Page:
Relationship building and collaboration, data analytics and technology. On the face of it, the connections between these two future-facing capabilities aren’t perhaps immediately obvious. The former, after all, is about softer, ‘right brain’ type qualities, while the latter calls for harder, more scientific ‘left brain’ characteristics. But for supply chain organisations and the procurement professionals within them, they are twin engines powering the journey to superior customer experience and business value.
I’ve just returned from SCM World’s sixth annual Leaders Forum event in Dublin, where C-Level executives from famous brands like Nike, Amazon and Johnson & Johnson described how they are transforming and evolving their supply chains to meet the demands – and numerous opportunities – of an increasingly digital world.
The common threads in delivering an ‘operational edge’ for each company, to use the conference’s central theme, include new levels of visibility, integration and automation to truly understand customer needs, translate these back along the value chain and then deliver winning products and services with agility.
Mike Phillips from McLaren explained how its Formula 1 team uses data analytics and predictive modelling to make key decisions about a car’s tyre selection and fuel levels in response to fast-changing race conditions. Yves Morieux from Boston Consulting Group emphasised the importance of data in fuelling co-operation and employee engagement across functional silos. And Dr Hau Lee, SCM World’s Chairman, talked about how Singapore’s Changi airport shared flight data with taxi firms to enable them to flex capacity and ensure a smooth ride into the city for business travellers.
For sourcing organisations, as our newly published research report explains, digitisation demands that CPOs and their teams move beyond visibility of third-party spend (challenging though this remains in many companies) to a forward-looking and market-facing capability that provides a steady stream of intelligence on everything from cost trends to supply-side risks.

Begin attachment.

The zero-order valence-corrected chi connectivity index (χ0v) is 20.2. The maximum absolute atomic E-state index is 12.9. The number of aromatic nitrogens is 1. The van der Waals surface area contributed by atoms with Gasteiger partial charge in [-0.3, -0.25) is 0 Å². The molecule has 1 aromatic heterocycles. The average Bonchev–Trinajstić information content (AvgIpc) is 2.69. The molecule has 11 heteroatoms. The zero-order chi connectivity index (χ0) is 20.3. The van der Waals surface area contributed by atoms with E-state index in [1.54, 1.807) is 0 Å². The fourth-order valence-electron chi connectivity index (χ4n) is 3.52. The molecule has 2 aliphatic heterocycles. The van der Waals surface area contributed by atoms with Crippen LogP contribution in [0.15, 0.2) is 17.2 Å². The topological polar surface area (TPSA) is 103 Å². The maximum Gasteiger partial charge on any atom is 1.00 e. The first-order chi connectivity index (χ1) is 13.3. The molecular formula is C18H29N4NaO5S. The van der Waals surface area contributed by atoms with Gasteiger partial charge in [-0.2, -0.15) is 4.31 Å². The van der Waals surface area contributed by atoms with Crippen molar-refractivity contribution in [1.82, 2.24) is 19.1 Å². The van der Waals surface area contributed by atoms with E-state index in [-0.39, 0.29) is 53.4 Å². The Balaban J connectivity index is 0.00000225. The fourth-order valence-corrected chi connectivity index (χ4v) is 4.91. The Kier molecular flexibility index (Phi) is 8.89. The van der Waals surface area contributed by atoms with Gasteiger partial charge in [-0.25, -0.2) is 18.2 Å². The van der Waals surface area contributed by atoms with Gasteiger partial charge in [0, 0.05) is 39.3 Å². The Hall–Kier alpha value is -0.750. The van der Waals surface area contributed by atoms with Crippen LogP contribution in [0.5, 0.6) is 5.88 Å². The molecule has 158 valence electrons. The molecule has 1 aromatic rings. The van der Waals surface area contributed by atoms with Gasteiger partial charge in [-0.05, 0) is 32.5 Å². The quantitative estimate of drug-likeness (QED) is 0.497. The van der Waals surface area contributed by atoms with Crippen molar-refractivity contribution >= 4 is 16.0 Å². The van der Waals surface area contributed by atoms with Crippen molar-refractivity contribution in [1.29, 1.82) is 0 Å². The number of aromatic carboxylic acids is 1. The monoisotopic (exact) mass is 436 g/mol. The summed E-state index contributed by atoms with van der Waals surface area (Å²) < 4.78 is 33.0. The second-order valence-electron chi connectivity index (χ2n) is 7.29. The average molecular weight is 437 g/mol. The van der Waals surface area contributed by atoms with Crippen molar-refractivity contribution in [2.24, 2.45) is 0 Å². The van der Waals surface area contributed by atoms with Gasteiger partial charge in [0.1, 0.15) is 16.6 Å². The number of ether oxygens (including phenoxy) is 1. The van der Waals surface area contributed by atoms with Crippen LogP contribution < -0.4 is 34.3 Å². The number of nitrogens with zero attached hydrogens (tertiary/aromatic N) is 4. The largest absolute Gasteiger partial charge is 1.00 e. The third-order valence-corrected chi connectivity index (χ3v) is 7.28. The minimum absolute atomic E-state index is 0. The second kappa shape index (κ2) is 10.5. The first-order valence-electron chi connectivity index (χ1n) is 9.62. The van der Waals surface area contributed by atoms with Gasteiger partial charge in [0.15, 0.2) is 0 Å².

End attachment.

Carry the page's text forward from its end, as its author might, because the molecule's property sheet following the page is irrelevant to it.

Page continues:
A majority of procurement leaders recognise this. Our Future of Supply Chain study last year found that three-quarters believe analytics will be an essential skill for executives in 2020, while more than half say the same about technology enablement.
At the same time, they also need to trade up on the communication and interpersonal skills required to create value with, rather than squeeze value from, strategic suppliers, whether in the form of lower costs, higher quality or competitor-trumping innovation. The same survey found that in most industry sectors supplier relationship management and deeper collaboration is the number one or number two procurement value lever.
Increasingly, the data and analytical insights generated by digital procurement organisations will be used to drive this collaboration with key suppliers. These partners will, in turn, need to reciprocate by sharing their own data and being open about supply chain problems instead of hiding them, as is often the case today.
That, of course, requires a healthy degree of trust. At the Leaders Forum, John Lundgren, Chairman and CEO of Stanley Black & Decker, described how relations with its big-box retail customers had been transformed from adversarial to transactional to collaborative over the past decade. At the heart of these mutually beneficial relationships, he noted, was an open-book philosophy.
Dual development strategy
Few procurement organisations today are very well equipped with both collaborative and data-driven decision making capabilities, as the chart below illustrates. So the challenge for CPOs is to harness data analytics and cloud-based technologies effectively, while also consciously nurturing the development of “customer of choice” practices and behaviours that enhance trust and foster collaboration.
“As leaders we need to own this,” says Remko Van Hoek, who until last month was Senior Vice President, Sourcing and Procurement, at Walt Disney.
Speaking during a webinar discussion with me, Van Hoek argued that to close these capability gaps, procurement leaders need to “create learning journeys” for their people that go well beyond traditional once-every-so-often classroom training. These journeys include mechanisms such as coaching, rotational assignments and short-term projects, which particularly appeal to technology-savvy, data-literate millennials.
CPOs also need to invest in data-capture, analysis and automation tools that both free up time for staff to focus on relationship-building activities and increase procurement’s relevance and value to internal stakeholders.
“This is our opportunity,” says Van Hoek, “to help our teams develop and to future-proof our organisations.”